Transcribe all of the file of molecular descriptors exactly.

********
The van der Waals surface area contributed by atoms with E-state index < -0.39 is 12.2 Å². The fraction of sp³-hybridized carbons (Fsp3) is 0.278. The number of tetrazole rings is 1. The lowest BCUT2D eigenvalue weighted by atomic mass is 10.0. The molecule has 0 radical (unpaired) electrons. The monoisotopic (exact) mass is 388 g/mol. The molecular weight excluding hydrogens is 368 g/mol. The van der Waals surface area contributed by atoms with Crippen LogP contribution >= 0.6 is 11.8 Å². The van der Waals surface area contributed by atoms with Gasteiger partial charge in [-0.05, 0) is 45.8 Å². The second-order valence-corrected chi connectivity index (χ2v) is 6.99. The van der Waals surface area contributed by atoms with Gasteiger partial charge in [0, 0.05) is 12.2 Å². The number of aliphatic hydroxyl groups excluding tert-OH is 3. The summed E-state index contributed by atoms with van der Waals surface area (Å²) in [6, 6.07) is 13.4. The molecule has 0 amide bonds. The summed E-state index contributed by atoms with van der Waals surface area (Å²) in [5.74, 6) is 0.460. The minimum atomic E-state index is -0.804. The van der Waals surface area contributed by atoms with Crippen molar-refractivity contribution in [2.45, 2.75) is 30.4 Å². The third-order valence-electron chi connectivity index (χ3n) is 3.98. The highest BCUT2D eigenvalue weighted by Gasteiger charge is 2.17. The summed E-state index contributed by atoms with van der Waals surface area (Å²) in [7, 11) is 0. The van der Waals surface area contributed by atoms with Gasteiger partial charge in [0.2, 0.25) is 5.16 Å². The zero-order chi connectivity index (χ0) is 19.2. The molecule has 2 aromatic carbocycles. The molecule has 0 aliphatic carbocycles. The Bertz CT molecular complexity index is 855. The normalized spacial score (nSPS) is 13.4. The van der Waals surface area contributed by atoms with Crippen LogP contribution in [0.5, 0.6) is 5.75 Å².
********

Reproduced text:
The van der Waals surface area contributed by atoms with E-state index < -0.39 is 12.2 Å². The fraction of sp³-hybridized carbons (Fsp3) is 0.278. The number of tetrazole rings is 1. The lowest BCUT2D eigenvalue weighted by atomic mass is 10.0. The molecule has 0 radical (unpaired) electrons. The monoisotopic (exact) mass is 388 g/mol. The molecular weight excluding hydrogens is 368 g/mol. The van der Waals surface area contributed by atoms with Crippen LogP contribution >= 0.6 is 11.8 Å². The van der Waals surface area contributed by atoms with Gasteiger partial charge in [-0.05, 0) is 45.8 Å². The second-order valence-corrected chi connectivity index (χ2v) is 6.99. The van der Waals surface area contributed by atoms with Gasteiger partial charge in [0, 0.05) is 12.2 Å². The number of aliphatic hydroxyl groups excluding tert-OH is 3. The summed E-state index contributed by atoms with van der Waals surface area (Å²) in [6, 6.07) is 13.4. The molecule has 0 amide bonds. The summed E-state index contributed by atoms with van der Waals surface area (Å²) in [5.74, 6) is 0.460. The minimum atomic E-state index is -0.804. The van der Waals surface area contributed by atoms with Crippen molar-refractivity contribution in [2.45, 2.75) is 30.4 Å². The third-order valence-electron chi connectivity index (χ3n) is 3.98. The highest BCUT2D eigenvalue weighted by Gasteiger charge is 2.17. The summed E-state index contributed by atoms with van der Waals surface area (Å²) in [7, 11) is 0. The van der Waals surface area contributed by atoms with Gasteiger partial charge in [0.2, 0.25) is 5.16 Å². The zero-order chi connectivity index (χ0) is 19.2. The molecule has 2 aromatic carbocycles. The molecule has 0 aliphatic carbocycles. The Bertz CT molecular complexity index is 855. The normalized spacial score (nSPS) is 13.4. The van der Waals surface area contributed by atoms with Crippen LogP contribution in [0.5, 0.6) is 5.75 Å².